The Japanese Fragrance Conundrum : Top Selling Perfumes

I’ve never seen such well-dressed, beautifully groomed women as in Tokyo. At Harajuku or Ginza, two high-glamour areas with distinctly different vibes, you will see one impeccably coiffed beauty after another tottering in her impossibly high heels, looking as if she’s ready for a magazine cover.  Beauty is big business in Japan, where the sales of cosmetics make this country the world’s second largest market after the US. You can find entire magazines devoted to nothing but color cosmetics, with the kind of attention to detail that is downright astounding. I flip open the makeup magazine, Biteki, to find technical illustrations, sophisticated instructions and comparison charts on topics as straightforward as the application of lipstick or as complex as anti-aging skincare.

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By comparison, perfume is not represented nearly as well . Walking through the glittering halls of the Mitsukoshi or Takashimaya department stores, you won’t find the endless expanse of fragrance bars that you would see at Neiman Marcus or even Macy’s. This is not to say that there isn’t an interesting selection of both prestige and niche lines in Japan. They are available, along with detailed technical explanations on how your fragrance was made and how you are supposed to enjoy it. Have you ever received a brochure describing how to apply fragrance from your local perfume store? At Mitsukoshi, that’s exactly what would wind up in your bag, along with an exquisitely wrapped bottle.

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At first, the lack of interest in perfume might seem surprising considering that the Japanese have a highly sophisticated tradition of incense, along with its unique scent appreciation ritual of kōdō (incense ceremony). One explanation I’ve heard is that applying perfumes directly on skin runs counter to the purity stipulations of Shinto,  the indigenous faith of the Japanese people. Perfuming the air or the clothes is a more acceptable way of scenting oneself.

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Nevertheless, step inside Shibuya 109, a trendy department store catering to teenagers (but incredibly fascinating to us, older folks), and you will faint from the pervasive scent filling each floor of this shopping mecca. I don’t even know how to properly describe it because I haven’t smelled anything similar in the US or Europe. It’s a smell of plasticky vanilla, baby powder and neon pink roses that made my head spin. Perhaps it was also the loud music and the flamboyant outfits worn by Shibuya’s sales staff.

Somewhere between absolute purity and Shibuya’s madness lies the list of Japan’s top sellers. Looking at the selection, you aren’t likely to be impressed. On the one hand, the choices reflect a preferences for fresh florals that dry down to a clean base of woods or amber.  On the other, there is a strong showing for established brands. Nevertheless, as you compare it to the other best-seller lists I’ve published, you will see several distinctive trends. So what do Tokyo’s beauties favor?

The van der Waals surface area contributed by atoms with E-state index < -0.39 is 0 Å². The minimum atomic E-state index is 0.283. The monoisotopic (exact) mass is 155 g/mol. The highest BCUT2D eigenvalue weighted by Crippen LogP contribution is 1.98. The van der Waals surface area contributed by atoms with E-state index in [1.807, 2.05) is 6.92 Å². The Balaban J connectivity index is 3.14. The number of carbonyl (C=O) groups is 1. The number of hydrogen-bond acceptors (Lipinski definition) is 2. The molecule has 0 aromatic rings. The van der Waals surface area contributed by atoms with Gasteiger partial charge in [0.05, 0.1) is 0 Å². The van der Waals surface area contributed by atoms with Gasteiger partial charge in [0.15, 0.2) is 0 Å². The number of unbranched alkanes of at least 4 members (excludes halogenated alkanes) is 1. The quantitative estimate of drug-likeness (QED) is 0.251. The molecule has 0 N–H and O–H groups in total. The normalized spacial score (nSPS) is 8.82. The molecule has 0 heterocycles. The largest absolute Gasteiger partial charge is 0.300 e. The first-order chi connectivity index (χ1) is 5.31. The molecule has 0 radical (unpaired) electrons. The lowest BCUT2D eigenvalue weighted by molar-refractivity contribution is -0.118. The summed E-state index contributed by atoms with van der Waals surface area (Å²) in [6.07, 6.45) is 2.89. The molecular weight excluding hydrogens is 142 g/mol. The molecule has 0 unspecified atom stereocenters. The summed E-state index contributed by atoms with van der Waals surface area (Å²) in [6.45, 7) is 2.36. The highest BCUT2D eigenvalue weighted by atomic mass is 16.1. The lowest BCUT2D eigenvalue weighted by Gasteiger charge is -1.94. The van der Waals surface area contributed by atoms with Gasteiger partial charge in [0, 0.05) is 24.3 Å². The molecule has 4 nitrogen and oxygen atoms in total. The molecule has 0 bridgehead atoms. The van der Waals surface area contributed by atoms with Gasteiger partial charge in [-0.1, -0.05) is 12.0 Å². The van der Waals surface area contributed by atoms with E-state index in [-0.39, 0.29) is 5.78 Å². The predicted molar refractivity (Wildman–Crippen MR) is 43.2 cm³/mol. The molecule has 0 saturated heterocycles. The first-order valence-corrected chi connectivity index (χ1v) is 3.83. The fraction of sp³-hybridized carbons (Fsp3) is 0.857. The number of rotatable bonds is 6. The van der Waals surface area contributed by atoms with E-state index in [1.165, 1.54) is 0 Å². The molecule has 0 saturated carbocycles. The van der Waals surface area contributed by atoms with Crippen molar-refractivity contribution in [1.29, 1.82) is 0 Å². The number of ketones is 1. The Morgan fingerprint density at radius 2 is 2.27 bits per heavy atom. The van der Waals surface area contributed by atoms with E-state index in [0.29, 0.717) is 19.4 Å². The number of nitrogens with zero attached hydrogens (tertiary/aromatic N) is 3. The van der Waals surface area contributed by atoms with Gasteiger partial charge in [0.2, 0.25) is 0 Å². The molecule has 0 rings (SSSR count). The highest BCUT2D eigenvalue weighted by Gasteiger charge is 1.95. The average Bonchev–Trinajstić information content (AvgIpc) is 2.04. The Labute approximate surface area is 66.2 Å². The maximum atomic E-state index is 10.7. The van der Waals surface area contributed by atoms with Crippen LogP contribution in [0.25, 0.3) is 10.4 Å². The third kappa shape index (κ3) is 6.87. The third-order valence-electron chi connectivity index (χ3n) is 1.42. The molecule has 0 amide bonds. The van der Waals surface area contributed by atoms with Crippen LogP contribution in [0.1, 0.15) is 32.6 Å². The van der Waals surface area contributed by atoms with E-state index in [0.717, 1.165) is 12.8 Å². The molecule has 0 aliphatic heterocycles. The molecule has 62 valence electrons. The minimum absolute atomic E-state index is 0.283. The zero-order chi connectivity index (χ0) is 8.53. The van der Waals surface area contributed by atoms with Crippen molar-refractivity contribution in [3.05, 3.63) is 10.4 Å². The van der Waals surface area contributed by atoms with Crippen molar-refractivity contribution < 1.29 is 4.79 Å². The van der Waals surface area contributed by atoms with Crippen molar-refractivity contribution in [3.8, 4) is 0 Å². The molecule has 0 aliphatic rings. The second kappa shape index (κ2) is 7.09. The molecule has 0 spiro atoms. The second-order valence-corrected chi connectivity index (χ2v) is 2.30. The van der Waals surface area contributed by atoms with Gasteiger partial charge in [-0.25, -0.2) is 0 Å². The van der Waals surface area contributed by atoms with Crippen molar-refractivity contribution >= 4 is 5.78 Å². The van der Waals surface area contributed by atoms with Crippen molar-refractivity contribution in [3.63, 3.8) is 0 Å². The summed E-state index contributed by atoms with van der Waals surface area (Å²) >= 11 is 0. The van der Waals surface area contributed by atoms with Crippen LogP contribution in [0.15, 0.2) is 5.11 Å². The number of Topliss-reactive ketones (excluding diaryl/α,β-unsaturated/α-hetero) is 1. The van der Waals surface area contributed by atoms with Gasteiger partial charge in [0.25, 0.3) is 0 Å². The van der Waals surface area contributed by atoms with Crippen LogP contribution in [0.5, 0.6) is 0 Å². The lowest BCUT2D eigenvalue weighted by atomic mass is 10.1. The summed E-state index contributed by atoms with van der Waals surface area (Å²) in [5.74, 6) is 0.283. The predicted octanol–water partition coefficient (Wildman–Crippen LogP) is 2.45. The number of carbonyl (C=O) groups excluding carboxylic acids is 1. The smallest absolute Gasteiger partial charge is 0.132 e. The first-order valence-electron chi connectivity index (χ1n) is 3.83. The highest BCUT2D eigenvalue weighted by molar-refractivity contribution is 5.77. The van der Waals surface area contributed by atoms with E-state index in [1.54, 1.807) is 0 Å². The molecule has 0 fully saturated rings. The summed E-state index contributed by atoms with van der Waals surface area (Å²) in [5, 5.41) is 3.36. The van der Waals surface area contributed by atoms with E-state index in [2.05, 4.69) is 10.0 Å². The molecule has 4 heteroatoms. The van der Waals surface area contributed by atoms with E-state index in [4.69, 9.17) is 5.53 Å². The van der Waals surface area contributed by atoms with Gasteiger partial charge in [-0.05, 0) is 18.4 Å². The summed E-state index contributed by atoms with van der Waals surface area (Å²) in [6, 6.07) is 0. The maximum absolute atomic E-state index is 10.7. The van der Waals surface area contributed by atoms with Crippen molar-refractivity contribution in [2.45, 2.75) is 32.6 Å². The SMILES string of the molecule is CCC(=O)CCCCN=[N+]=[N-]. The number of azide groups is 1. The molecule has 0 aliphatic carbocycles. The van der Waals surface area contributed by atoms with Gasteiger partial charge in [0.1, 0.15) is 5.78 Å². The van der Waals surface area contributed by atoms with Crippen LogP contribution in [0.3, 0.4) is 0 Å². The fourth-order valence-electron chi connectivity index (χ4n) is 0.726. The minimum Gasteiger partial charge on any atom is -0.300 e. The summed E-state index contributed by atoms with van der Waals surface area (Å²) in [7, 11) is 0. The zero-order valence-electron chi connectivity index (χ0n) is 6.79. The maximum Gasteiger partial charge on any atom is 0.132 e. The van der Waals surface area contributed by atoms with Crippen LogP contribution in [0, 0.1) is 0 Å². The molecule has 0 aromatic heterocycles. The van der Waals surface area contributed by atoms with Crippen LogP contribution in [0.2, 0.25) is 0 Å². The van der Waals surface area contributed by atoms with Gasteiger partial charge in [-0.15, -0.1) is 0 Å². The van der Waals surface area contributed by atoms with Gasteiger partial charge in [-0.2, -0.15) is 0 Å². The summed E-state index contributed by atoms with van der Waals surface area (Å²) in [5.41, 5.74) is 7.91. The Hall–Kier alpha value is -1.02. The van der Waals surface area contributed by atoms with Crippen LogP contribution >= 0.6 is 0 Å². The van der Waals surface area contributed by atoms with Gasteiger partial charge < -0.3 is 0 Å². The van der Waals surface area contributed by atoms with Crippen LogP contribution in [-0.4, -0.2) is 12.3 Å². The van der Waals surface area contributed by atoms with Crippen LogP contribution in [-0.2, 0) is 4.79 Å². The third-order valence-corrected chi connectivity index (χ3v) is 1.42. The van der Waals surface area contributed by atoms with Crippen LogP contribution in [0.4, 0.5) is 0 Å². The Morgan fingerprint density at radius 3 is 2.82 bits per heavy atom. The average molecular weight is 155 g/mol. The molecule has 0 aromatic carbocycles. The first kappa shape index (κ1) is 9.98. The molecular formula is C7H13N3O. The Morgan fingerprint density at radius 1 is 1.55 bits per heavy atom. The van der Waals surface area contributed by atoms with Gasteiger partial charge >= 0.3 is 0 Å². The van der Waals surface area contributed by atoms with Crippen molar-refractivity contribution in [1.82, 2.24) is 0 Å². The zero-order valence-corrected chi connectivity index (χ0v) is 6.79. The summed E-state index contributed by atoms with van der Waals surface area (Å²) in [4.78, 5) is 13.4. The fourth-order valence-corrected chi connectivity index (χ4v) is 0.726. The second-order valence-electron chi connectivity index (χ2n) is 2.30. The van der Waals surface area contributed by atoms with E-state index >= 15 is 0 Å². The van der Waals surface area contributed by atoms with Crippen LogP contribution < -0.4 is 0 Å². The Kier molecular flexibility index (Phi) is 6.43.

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The list below is based on my calculations of department store sales data for 2012. The results are not ranked, and given the perfume shopping habits of the Japanese, it’s hard to say what people buy because they genuinely love the smell or because of the brand and image.

Top 20 Best Selling Perfumes In France 2012

Top Selling Perfumes USA : Popular Fragrances Spring 2012

Top Selling Feminine Fragrances 2011 USA

Top Selling Feminine Fragrances for 2010 USA

Top Selling Feminine Fragrances for 2010 France

Top Selling Masculine Fragrances 2010 USA

Lanvin  Éclat d’Arpège

Ever since its launch in 2002,  Éclat d’Arpège has proven to be a success in the Asian market, and Japanese consumers never fail to rank it highly. It’s also mentioned as one of the best selling fragrances at most department stores. On the face of it, it’s just a simple, crisp peony, but it has some nice accents of osmanthus and amber. If you were to pick a fragrance that smells just pretty and wouldn’t offend those around you with a strong sillage, this is it.

Chloé (2008)

Relaunched in 2008, Chloé is a lychee accented rose that somehow became successful enough to spawn a little family of similar fragrances. It dries down to a clean musky-woody drydown.

Chanel Coco Mademoiselle

The wafts of Coco Mademoiselle that you might encounter in the subway in New York or Paris won’t delight (or drive you crazy) on Tokyo’s underground. Even so, Coco Mademoiselle Eau de Toilette (a much fresher, brighter version than the more commonly available Eau de Parfum) is one of the top sellers in Japan.

Guerlain La Petite Robe Noire

The advertising for this Guerlain’s success is everywhere!

Lancôme Miracle